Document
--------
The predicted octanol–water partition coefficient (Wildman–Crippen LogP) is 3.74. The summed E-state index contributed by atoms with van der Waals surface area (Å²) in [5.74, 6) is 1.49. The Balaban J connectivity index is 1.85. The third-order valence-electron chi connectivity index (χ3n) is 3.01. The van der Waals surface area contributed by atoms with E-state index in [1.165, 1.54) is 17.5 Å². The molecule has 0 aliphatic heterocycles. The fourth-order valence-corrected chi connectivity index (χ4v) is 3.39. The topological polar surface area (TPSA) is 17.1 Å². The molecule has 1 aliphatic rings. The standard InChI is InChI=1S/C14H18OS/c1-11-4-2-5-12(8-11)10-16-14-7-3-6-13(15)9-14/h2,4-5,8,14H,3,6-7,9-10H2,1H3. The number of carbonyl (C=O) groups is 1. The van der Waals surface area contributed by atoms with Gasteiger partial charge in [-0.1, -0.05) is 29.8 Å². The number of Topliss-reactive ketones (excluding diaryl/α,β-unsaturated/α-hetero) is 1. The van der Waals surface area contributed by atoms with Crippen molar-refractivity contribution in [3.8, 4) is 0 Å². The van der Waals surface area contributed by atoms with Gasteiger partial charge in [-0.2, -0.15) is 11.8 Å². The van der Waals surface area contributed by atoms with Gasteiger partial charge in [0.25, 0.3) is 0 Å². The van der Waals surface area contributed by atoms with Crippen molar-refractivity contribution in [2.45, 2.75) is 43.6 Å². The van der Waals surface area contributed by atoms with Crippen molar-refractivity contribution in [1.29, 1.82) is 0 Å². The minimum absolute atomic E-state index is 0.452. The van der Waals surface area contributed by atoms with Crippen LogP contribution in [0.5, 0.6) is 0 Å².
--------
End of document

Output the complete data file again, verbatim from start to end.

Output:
The predicted octanol–water partition coefficient (Wildman–Crippen LogP) is 3.74. The summed E-state index contributed by atoms with van der Waals surface area (Å²) in [5.74, 6) is 1.49. The Balaban J connectivity index is 1.85. The third-order valence-electron chi connectivity index (χ3n) is 3.01. The van der Waals surface area contributed by atoms with E-state index in [1.165, 1.54) is 17.5 Å². The molecule has 0 aliphatic heterocycles. The fourth-order valence-corrected chi connectivity index (χ4v) is 3.39. The topological polar surface area (TPSA) is 17.1 Å². The molecule has 1 aliphatic rings. The standard InChI is InChI=1S/C14H18OS/c1-11-4-2-5-12(8-11)10-16-14-7-3-6-13(15)9-14/h2,4-5,8,14H,3,6-7,9-10H2,1H3. The number of carbonyl (C=O) groups is 1. The van der Waals surface area contributed by atoms with Gasteiger partial charge in [-0.1, -0.05) is 29.8 Å². The number of Topliss-reactive ketones (excluding diaryl/α,β-unsaturated/α-hetero) is 1. The van der Waals surface area contributed by atoms with Crippen molar-refractivity contribution in [3.8, 4) is 0 Å². The van der Waals surface area contributed by atoms with Gasteiger partial charge in [-0.2, -0.15) is 11.8 Å². The van der Waals surface area contributed by atoms with Gasteiger partial charge in [0.25, 0.3) is 0 Å². The van der Waals surface area contributed by atoms with Crippen molar-refractivity contribution in [2.45, 2.75) is 43.6 Å². The van der Waals surface area contributed by atoms with Crippen molar-refractivity contribution in [1.29, 1.82) is 0 Å². The minimum absolute atomic E-state index is 0.452. The van der Waals surface area contributed by atoms with Crippen LogP contribution in [0.5, 0.6) is 0 Å².